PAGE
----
DNP vs. Ph.D. in Nursing: What’s the Difference?
Reviewed by: Anna-Lise Krippaehne, DNP, FNP-BC
The nursing profession offers two distinct educational paths at the doctorate level, each with its own specific criteria and career outcomes. Because of these differences, prospective students should ensure they fully understand how doctor of nursing practice (DNP) and Ph.D. in nursing programs differ before enrolling.
While a DNP degree best serves learners who want to continue working in clinical settings but earn higher salaries and take on leadership roles, the Ph.D. is more academic in focus and best serves individuals who either want to teach at the postsecondary level or engage in research. Learners can complete the DNP in as few as two years, while the Ph.D. requires 4-7 years to graduate.
The DNP emphasizes the completion of clinicals and practica, while the Ph.D. requires learners to research and write a dissertation prior to graduating. Students who want more clarity on the differences and similarities of these programs can learn more in this guide.
Comparing a DNP with a Ph.D. in Nursing
While both the Ph.D. in nursing and the DNP are terminal degrees, the curricula varies. Ph.D. programs emphasize the development of research and writing skills, with specific emphasis on utilizing quantitative and qualitative methods. The curriculum also devotes more time to understanding the history of the discipline alongside contemporary challenges and opportunities.
The DNP, in contrast, focuses on building advanced clinical skills that can be used in advanced practice roles. Students spend much of their time examining how research translates into their professional work as a nurse.
General application requirements between the two paths are similar, with most requiring an accredited BSN or MSN, minimum GPA requirements, and official transcripts. Both also seek a personal statement and letters of recommendation. DNP applicants typically seek letters from clinical supervisors, while Ph.D. programs may want letters that speak more specifically to a student’s academic history.
It’s not uncommon for DNP programs to require that applicants hold at least two years of nursing experience alongside an active and unencumbered RN license before applying, while the Ph.D. may ask for a writing sample to demonstrate understanding of the academic side of the discipline.
One of the factors that most visibly sets DNP and Ph.D. programs apart is the number of credits required to complete the degree. A DNP usually requires 30-40 credits and can be completed in 1-4 years, depending on whether the applicant possesses a BSN or MSN upon enrollment. The Ph.D. in nursing, on the other hand, accounts for 50-70 credits and typically takes 5-7 years to complete.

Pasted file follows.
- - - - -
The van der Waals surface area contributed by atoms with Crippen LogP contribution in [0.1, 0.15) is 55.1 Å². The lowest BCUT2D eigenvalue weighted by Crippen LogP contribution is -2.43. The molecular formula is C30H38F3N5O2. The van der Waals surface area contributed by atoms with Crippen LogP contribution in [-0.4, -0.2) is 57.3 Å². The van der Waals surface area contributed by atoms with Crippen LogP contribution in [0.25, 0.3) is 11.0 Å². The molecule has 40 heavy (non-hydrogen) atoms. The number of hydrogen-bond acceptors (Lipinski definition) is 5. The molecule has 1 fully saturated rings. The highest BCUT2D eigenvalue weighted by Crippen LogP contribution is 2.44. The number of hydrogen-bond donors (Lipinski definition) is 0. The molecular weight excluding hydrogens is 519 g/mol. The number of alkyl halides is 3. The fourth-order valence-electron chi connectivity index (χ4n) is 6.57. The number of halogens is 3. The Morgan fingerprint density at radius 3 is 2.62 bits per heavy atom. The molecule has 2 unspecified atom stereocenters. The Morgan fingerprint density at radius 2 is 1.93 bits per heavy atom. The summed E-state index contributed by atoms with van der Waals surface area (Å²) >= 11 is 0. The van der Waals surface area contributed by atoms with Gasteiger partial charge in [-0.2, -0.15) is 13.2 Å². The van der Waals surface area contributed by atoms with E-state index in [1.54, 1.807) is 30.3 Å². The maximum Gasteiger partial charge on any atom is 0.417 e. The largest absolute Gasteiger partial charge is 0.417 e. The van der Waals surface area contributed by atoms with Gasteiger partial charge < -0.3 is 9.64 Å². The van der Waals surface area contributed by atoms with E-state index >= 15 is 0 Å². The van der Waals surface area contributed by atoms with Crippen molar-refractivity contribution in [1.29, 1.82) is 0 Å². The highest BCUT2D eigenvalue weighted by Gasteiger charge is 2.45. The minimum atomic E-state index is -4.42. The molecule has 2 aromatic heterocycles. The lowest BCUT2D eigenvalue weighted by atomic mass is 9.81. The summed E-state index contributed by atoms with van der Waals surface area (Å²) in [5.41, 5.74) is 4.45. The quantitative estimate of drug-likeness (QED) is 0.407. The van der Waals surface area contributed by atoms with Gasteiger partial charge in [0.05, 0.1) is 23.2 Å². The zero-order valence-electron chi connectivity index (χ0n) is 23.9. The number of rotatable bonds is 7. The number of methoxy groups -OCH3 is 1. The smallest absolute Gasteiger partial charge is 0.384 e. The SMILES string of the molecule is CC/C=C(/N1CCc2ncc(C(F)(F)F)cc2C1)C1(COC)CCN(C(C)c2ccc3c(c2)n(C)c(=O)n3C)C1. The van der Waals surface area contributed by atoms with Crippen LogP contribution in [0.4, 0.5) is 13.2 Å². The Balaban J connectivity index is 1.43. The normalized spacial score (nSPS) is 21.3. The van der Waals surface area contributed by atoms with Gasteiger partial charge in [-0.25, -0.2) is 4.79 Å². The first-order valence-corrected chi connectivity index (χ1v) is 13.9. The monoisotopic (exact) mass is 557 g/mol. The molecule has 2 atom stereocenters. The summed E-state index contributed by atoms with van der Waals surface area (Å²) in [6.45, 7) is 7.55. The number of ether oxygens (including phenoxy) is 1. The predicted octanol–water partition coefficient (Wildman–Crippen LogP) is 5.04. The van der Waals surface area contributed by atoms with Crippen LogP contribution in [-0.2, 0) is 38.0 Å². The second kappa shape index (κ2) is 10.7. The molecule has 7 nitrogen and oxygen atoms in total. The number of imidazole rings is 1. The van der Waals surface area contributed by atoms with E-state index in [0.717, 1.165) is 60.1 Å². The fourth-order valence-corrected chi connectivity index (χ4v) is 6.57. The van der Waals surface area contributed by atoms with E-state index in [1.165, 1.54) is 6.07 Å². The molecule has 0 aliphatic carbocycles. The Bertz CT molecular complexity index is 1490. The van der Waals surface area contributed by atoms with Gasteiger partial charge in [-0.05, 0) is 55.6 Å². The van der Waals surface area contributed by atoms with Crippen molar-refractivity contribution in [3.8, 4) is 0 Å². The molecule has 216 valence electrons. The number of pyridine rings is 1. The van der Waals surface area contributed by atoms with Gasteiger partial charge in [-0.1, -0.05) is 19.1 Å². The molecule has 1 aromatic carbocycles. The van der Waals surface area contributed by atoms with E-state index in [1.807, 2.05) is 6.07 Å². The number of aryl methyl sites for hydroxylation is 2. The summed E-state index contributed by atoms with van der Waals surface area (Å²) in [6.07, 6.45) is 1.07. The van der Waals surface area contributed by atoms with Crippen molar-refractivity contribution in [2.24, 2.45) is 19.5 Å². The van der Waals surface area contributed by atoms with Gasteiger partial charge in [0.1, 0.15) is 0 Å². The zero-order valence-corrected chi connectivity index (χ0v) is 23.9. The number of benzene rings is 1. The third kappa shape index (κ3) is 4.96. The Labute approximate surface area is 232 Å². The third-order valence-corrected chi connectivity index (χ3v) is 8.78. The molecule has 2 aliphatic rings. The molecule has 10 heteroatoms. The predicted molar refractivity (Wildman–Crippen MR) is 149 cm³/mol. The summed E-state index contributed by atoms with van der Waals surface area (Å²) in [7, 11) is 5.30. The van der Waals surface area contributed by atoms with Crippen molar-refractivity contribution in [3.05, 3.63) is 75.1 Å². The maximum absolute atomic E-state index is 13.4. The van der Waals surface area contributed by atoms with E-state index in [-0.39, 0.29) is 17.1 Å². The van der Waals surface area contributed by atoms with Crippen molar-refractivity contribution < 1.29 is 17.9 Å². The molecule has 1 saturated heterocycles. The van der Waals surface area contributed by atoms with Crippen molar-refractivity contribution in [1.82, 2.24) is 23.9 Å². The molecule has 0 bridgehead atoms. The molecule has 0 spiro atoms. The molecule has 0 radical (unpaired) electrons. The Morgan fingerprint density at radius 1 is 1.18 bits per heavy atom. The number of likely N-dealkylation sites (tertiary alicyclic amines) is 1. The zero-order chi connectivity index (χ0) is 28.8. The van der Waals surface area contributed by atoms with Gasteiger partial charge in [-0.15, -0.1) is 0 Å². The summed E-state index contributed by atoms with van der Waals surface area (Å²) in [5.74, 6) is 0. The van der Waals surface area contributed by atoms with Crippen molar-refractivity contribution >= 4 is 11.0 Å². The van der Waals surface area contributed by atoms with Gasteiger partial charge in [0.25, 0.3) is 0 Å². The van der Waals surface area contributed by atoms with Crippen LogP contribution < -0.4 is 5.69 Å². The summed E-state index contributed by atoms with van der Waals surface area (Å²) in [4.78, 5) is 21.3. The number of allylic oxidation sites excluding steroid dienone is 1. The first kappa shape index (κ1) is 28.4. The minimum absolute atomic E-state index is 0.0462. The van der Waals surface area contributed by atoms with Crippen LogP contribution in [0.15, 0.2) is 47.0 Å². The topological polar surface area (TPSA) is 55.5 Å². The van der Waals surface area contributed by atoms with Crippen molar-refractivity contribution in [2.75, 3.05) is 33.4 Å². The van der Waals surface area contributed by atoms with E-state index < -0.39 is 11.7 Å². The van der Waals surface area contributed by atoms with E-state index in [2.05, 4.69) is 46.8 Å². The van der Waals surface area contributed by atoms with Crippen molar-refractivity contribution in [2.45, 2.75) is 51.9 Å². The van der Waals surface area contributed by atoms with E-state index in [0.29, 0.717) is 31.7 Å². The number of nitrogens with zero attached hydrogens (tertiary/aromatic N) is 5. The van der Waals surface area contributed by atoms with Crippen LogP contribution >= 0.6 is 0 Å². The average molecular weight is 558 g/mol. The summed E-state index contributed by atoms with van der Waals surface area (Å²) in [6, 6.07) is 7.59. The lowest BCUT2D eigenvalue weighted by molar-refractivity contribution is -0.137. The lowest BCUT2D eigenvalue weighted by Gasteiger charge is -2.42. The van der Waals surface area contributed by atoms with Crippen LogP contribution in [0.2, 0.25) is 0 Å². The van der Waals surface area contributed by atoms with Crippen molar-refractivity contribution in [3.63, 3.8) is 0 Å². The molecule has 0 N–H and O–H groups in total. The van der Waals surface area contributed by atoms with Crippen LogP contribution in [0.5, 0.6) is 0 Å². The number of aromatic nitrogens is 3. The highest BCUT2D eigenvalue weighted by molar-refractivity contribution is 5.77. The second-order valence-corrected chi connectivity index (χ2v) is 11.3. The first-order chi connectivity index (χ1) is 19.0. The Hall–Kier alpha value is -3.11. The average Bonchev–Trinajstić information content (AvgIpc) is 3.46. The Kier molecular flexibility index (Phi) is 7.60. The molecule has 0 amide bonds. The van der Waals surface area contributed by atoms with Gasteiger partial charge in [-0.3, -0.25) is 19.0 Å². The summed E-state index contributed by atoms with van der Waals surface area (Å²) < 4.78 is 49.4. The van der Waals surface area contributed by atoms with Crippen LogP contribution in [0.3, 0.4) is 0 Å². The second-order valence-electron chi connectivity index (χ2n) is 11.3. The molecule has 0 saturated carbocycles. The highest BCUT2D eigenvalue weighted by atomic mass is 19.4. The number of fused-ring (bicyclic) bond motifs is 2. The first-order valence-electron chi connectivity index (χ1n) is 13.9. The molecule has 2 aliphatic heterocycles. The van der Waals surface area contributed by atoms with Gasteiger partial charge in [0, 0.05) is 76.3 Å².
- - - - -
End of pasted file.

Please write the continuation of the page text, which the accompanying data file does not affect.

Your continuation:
As part of graduation requirements, students pursuing a DNP usually engage in approximately 1,000 hours of clinical work practice in a professional setting. Ph.D. in nursing students, conversely, are not required to complete clinical hours, as their work largely takes place outside clinical settings.
Research plays a significant role in nursing Ph.D. programs. This is unsurprising given that many career outcomes for graduates focus on producing original research. The majority of programs require degree-seekers to research and produce a long-form dissertation on a unique topic in the discipline. Students also take several research methods and dissertation preparation courses to guide them through the dissertation-writing process.
Most DNP programs require students to complete a capstone project that serves as a demonstration of the knowledge and practical experience gained. If following a Ph.D. track, learners must successfully defend their dissertation before their committee. This involves answering questions about research and findings, including making changes to accommodate committee feedback. Once approved, the student receives clearance for graduation.
Career and Salary Outlook
Regardless of what a student decides to pursue, the majority of DNP graduates work in the highest levels of nursing practice, while Ph.D. graduates find employment in more research- or academic-focused careers.
Demand for nurses, particularly those with advanced training, is expected to grow over the next decade. Nearly 350 DNP programs now exist in all 50 states, with plans for an additional 98 in the coming years. Graduates of these programs often work as nurse practitioners or nurse leaders, with the Bureau of Labor Statistics (BLS) showing an annual median salary of $115,800 in 2019 for these professionals.
Ph.D. in nursing graduates often work in academia. The BLS reports that postsecondary nursing instructors and teachers earned median wages of $74,600 in 2019.
Anna-Lise Krippaehne, DNP, FNP-BC
Anna-Lise Krippaehne is a recent graduate from the University of Portland’s doctor of nursing practice program. She received her bachelor’s in nursing science from the University of Portland in 2012, and worked in acute care providing bedside nursing care on a general surgical unit for eight years at Swedish Medical Center in Seattle, Washington before pursuing her doctorate.
There, she also assisted in teaching new graduate nurses through simulation experiences with Swedish’s Nurse Residency Program, in addition to contributing to several quality improvement projects during her tenure. She will soon begin her first position on faculty as a board-certified family nurse practitioner at Oregon Health & Science University’s Family Practice Department in Portland, Oregon.
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